The market approach may appear more intuitive as it is commonplace in our professional and personal lives. It is common to talk about business valuations as multiples of EBITDA or real estate values in terms of price per square foot.

While commonly reduced to seemingly trivial multiplication of two simple numbers, neither the multiple nor the financial measure are certain. Accurate implementation requires substantial analytical procedures:

◊  identifying maximally comparable transactions,
◊  calculating appropriate multiples for each comparable company or transaction,
◊  selecting and blending most applicable multiples (e.g. revenue, EBITDA, book value),
◊  calculating financial measures of a subject company, e.g. revenue or EBITDA, in a manner consistent with guideline companies financial reporting standards (not straightforward),
◊  adjusting for any financial attribute of a subject company that was not captured by multiples (e.g. NOLs or excess cash).


The Market approach works well for established businesses in steady financial markets. Yet, it is rarely appropriate for fast-growing start-ups, can’t be used in valuing intangible assets or most Level 3 financial instruments. One of the biggest concerns comes from the fact that market approach can be as volatile as markets themselves. It does not protect against pricing bubbles, and can move in the direction opposite the subject company’s business performance.

DCF vs. Market Approach

The biggest concern with DCF is that it needs an uncertain financial forecast and therefore is not reliable. The method can be easily manipulated with a myriad of subjective assumptions such as discount rates, terminal growth rates or cash flow adjustments. While true, many of these issues can be mitigated by good valuation policy.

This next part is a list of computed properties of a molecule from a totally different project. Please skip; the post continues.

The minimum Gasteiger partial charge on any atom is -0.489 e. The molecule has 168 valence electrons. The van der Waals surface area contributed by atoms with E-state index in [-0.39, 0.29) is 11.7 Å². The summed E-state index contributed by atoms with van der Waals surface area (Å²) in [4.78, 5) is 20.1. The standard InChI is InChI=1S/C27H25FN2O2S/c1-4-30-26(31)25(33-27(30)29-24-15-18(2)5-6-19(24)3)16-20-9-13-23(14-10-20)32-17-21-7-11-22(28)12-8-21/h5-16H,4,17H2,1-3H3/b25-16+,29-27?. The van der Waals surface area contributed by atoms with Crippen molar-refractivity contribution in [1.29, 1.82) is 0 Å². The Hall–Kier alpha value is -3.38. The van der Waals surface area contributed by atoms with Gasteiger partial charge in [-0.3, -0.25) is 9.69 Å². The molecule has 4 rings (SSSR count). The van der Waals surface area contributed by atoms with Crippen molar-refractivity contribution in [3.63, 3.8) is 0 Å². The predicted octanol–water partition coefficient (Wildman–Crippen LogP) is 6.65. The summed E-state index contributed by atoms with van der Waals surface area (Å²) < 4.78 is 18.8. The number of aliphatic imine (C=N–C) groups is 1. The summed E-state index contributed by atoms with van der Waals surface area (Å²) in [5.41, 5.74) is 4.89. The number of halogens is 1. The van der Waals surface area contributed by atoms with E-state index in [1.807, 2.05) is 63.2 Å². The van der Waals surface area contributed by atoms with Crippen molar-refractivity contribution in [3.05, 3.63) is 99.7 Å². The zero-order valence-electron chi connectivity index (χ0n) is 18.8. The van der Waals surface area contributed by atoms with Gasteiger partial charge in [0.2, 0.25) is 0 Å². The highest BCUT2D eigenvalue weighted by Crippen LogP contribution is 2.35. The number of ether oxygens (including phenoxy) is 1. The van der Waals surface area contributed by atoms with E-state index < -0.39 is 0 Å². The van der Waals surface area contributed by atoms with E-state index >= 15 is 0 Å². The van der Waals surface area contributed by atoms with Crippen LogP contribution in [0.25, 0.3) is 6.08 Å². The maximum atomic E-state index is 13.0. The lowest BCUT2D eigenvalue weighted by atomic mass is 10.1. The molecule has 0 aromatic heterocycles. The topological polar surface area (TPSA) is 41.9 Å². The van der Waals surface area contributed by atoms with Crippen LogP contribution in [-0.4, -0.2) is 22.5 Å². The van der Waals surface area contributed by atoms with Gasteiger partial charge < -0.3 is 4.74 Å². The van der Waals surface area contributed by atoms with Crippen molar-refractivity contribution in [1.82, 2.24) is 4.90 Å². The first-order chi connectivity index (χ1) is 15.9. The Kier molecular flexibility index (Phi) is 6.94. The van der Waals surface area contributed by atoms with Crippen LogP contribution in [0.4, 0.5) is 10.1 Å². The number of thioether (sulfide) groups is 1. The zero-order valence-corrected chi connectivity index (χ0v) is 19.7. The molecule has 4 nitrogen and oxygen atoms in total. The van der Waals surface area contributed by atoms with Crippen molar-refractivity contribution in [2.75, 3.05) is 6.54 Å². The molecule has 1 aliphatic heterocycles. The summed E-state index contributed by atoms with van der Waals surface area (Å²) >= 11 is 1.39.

The market approach may provide a false sense of security. As illustrated above, its accurate implementation is complex, especially for companies that grow fast or pursue new business models. There is just as much subjectivity in the market approach as in the income approach.

Selecting multiples for companies such as Uber (should we apply transportation or technology company multiples) or PayPal (should we apply technology or lender multiples) is highly subjective and just as unreliable in producing valuation point-estimates.


In most valuations the preference is to use both methods. Traditionally, we implement each method independent of one another. Practitioners weigh different value conclusions based on the relative strengths and weaknesses of the underlying analysis. A small biotech company may give greater weight to an income approach, while an established electronics manufacturer is likely to emphasize the market approach.

Reconciling different valuation approaches is important. In situations where methods produce highly disparate valuations, the common view is that one or both valuations are wrong. It is typically up to a valuation specialist to identify and correct the issue to arrive at the consistent values.

Just as with most things, greater effort (within reason) produces better valuation, but improvement is not gradual. For the valuation to be meaningful it has to cover all relevant issues and factors to a sufficient depth. Numbers can change dramatically in the eleventh hour.